[kreps; English krebz] /krɛps; English krɛbz/
Sir Hans Adolf
[hahns ah-dawlf;; English hanz ad-olf,, ey-dolf] /hɑns ˈɑ dɔlf;; English hænz ˈæd ɒlf,, ˈeɪ dɒlf/ (Show IPA), 1900–81, German biochemist in England: Nobel Prize in Medicine 1953.
Sir Hans Adolf. 1900–81, British biochemist, born in Germany, who shared a Nobel prize for physiology or medicine (1953) for the discovery of the Krebs cycle
Krebs (krěbz, krěps), Sir Hans Adolf. 1900-1981.
German-born British biochemist who discovered (1936) the Krebs cycle. He shared a 1953 Nobel Prize for investigations into metabolic processes.
German-born British biochemist who in 1936 discovered the process that came to be known as the Krebs cycle. For this work he shared with American biochemist Fritz Lipmann the 1953 Nobel Prize for physiology or medicine.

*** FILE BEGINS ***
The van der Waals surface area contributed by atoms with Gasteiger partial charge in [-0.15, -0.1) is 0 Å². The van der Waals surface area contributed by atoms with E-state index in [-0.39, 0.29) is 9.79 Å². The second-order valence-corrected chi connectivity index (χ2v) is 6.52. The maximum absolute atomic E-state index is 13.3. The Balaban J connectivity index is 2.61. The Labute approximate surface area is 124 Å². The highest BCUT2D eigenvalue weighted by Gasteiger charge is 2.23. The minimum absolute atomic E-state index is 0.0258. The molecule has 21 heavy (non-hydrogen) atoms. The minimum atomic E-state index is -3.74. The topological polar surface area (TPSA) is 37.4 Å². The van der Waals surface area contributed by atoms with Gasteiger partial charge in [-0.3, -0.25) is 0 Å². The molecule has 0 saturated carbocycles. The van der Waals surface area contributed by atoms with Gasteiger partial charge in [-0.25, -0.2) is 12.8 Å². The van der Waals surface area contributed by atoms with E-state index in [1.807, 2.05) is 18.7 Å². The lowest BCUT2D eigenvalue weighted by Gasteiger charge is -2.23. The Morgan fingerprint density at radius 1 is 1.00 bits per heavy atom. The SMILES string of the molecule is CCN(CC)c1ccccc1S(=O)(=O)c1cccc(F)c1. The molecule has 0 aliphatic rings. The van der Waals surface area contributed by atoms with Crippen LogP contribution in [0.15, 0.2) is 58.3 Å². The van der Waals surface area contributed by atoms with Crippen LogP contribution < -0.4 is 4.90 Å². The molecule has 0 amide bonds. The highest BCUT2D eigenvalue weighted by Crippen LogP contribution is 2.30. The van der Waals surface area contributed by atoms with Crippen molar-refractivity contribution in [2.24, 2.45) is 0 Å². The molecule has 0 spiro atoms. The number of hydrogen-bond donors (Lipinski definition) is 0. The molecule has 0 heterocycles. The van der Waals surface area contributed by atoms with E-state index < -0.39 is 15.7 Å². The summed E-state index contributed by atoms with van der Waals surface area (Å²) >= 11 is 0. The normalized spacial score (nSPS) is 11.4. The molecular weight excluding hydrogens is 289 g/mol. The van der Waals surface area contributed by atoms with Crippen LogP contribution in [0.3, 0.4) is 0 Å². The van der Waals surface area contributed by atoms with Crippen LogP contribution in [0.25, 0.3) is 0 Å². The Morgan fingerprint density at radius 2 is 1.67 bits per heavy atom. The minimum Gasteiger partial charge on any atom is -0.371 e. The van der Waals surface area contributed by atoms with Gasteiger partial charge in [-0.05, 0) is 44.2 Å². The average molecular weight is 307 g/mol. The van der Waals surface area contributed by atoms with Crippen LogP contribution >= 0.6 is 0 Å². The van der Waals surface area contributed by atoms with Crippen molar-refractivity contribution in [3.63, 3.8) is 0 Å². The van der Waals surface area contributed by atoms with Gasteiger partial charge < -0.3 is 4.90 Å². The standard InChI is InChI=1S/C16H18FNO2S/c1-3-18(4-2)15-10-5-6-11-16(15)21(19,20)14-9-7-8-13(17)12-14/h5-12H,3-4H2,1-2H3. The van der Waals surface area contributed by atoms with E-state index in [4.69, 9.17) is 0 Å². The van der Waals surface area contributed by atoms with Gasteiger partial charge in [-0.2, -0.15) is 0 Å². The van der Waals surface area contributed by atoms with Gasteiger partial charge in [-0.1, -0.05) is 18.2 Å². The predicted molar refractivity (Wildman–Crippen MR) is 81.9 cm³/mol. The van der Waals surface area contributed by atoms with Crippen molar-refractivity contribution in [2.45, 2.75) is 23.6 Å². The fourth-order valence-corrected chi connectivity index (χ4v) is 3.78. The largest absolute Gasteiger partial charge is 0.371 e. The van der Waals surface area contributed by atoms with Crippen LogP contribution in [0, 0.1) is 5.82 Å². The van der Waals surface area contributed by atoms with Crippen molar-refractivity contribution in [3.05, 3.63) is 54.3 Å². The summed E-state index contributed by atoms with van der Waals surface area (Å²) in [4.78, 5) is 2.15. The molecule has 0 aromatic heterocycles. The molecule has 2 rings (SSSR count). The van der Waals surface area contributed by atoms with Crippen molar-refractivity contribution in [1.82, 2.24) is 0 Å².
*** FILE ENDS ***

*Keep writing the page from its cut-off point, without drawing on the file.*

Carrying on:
noun, Biochemistry. 1. a cycle of enzyme-catalyzed reactions in living cells that is the final series of reactions of aerobic metabolism of carbohydrates, proteins, and fatty acids, and by which carbon dioxide is produced, oxygen is reduced, and ATP is formed. noun 1. a stage of tissue respiration: a series of biochemical reactions occurring in […]
- Krebs-henseleit cycle
Krebs-Henseleit cycle Krebs-Hen·se·leit cycle (-hěn’zə-līt’) n. See urea cycle.
- Krebs ornithine cycle
Krebs ornithine cycle n. See urea cycle.
noun 1. . Krebs urea cycle n. See urea cycle.